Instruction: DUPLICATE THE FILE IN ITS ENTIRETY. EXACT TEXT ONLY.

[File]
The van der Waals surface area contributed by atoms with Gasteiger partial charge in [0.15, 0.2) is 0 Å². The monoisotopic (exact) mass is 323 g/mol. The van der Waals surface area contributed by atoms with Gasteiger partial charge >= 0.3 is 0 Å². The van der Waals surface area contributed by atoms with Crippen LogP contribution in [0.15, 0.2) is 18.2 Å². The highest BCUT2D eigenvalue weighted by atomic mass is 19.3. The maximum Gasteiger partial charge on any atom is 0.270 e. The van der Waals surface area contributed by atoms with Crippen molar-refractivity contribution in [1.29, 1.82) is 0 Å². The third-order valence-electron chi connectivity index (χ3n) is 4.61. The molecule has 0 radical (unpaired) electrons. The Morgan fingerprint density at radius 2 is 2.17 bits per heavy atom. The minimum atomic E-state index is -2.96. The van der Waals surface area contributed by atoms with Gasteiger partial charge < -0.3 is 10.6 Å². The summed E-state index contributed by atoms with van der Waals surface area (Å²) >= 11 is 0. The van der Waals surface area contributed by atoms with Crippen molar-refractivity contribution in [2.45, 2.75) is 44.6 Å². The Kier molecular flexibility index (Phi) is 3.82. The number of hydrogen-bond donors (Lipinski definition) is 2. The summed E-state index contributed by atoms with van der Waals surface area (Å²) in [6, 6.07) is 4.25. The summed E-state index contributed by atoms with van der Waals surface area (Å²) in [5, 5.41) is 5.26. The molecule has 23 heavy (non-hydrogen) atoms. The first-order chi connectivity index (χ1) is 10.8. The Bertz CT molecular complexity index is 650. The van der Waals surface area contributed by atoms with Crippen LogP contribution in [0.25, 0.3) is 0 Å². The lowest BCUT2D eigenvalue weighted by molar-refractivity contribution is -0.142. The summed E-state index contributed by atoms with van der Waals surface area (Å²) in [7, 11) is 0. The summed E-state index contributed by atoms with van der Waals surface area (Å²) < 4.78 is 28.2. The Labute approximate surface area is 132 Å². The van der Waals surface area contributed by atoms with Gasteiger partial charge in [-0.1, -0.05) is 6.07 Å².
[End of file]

The van der Waals surface area contributed by atoms with Gasteiger partial charge in [0.15, 0.2) is 0 Å². The monoisotopic (exact) mass is 323 g/mol. The van der Waals surface area contributed by atoms with Gasteiger partial charge >= 0.3 is 0 Å². The van der Waals surface area contributed by atoms with Crippen LogP contribution in [0.15, 0.2) is 18.2 Å². The highest BCUT2D eigenvalue weighted by atomic mass is 19.3. The maximum Gasteiger partial charge on any atom is 0.270 e. The van der Waals surface area contributed by atoms with Crippen molar-refractivity contribution in [1.29, 1.82) is 0 Å². The third-order valence-electron chi connectivity index (χ3n) is 4.61. The molecule has 0 radical (unpaired) electrons. The Morgan fingerprint density at radius 2 is 2.17 bits per heavy atom. The minimum atomic E-state index is -2.96. The van der Waals surface area contributed by atoms with Gasteiger partial charge < -0.3 is 10.6 Å². The summed E-state index contributed by atoms with van der Waals surface area (Å²) >= 11 is 0. The van der Waals surface area contributed by atoms with Crippen molar-refractivity contribution in [2.45, 2.75) is 44.6 Å². The Kier molecular flexibility index (Phi) is 3.82. The number of hydrogen-bond donors (Lipinski definition) is 2. The summed E-state index contributed by atoms with van der Waals surface area (Å²) in [6, 6.07) is 4.25. The summed E-state index contributed by atoms with van der Waals surface area (Å²) in [5, 5.41) is 5.26. The molecule has 23 heavy (non-hydrogen) atoms. The first-order chi connectivity index (χ1) is 10.8. The Bertz CT molecular complexity index is 650. The van der Waals surface area contributed by atoms with Crippen LogP contribution in [0.25, 0.3) is 0 Å². The lowest BCUT2D eigenvalue weighted by molar-refractivity contribution is -0.142. The summed E-state index contributed by atoms with van der Waals surface area (Å²) in [7, 11) is 0. The summed E-state index contributed by atoms with van der Waals surface area (Å²) < 4.78 is 28.2. The Labute approximate surface area is 132 Å². The van der Waals surface area contributed by atoms with Gasteiger partial charge in [-0.1, -0.05) is 6.07 Å².